What role will this have in the future of the car hobby?
The windy, mostly unpopulated Patagonia in Chile is perhaps the last place most would expect for a technological revolution to be staged. However, Porsche recently showed off for a group of journalists how its “eFuel” can top up the tank of a modern 911 without any modifications done to the car. At that site is a manufacturing plant where water is split into separate hydrogen and oxygen molecules with the aid of a large wind turbine.
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The resultant oxygen is released into the open air, while the hydrogen bonds to CO2 to make methanol. One more process turns the methanol into gasoline. Calling this an eFuel is definitely gimmicky since it sounds better than just methanol-derived gas. After all, marketing is a powerful force.
Because the making of Porsche’s eFuel extracts CO2 from the atmosphere like what plants do, turning it into oxygen and using the rest to produce fuel, some are hailing it as a way to reverse carbon emissions which supposedly are warming the planet at an uncontrollable rate.
In its press release about this eFuel, Porsche had to emphasize that it’s “still very much committed to electromobility” otherwise the electric car fanboys would be very angry with them. Instead, they’ll just call Porsche anti-progress for not doing exactly what they want.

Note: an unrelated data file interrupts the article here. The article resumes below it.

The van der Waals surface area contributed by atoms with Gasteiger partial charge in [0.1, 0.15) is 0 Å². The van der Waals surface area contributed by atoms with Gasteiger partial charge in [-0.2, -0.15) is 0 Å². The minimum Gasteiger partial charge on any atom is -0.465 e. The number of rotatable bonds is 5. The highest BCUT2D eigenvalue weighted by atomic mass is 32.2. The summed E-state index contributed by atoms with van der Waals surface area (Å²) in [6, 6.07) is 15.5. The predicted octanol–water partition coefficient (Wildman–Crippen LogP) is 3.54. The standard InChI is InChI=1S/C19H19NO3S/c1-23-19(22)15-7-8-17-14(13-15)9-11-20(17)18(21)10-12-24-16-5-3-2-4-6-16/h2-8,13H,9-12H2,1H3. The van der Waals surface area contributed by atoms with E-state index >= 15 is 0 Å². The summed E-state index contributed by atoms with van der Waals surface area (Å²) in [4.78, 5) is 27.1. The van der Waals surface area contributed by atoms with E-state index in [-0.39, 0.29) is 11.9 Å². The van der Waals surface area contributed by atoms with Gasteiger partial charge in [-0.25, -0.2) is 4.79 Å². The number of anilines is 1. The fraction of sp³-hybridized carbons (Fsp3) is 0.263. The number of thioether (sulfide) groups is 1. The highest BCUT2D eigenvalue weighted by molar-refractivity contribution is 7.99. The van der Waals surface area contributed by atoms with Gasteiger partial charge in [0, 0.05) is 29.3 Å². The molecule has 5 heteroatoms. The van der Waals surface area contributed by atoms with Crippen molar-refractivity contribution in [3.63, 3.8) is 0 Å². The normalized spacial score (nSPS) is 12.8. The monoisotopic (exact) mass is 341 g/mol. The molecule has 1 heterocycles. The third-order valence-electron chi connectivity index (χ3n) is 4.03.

According to Porsche, your car could be fueled with something like this in the not-distant future. There are concerns that governments will move from banning the sale of new ICE vehicles to banning the use of any vehicle which depends on combustion to run.
There are many questions about the viability of this eFuel, especially since the process of refining the methanol into gasoline is left intentionally vague by Porsche. Not only that, but wind turbines are manufactured using unbelievable amounts of fossil fuels, something which invites further investigation. Still, it’s nice to see an automaker thinking outside the box instead of just following everyone else in a mindless march.
For now, that manufacturing facility in Chile is expected to produce 130,000 liters of eFuel a year for use in the Porsche Mobil 1 Supercup and other projects like Porsche Experience Centers. The goal is that by 2026 55 million liters will be churning out and two years later that figure will multiply by a factor of ten.
Images via Porsche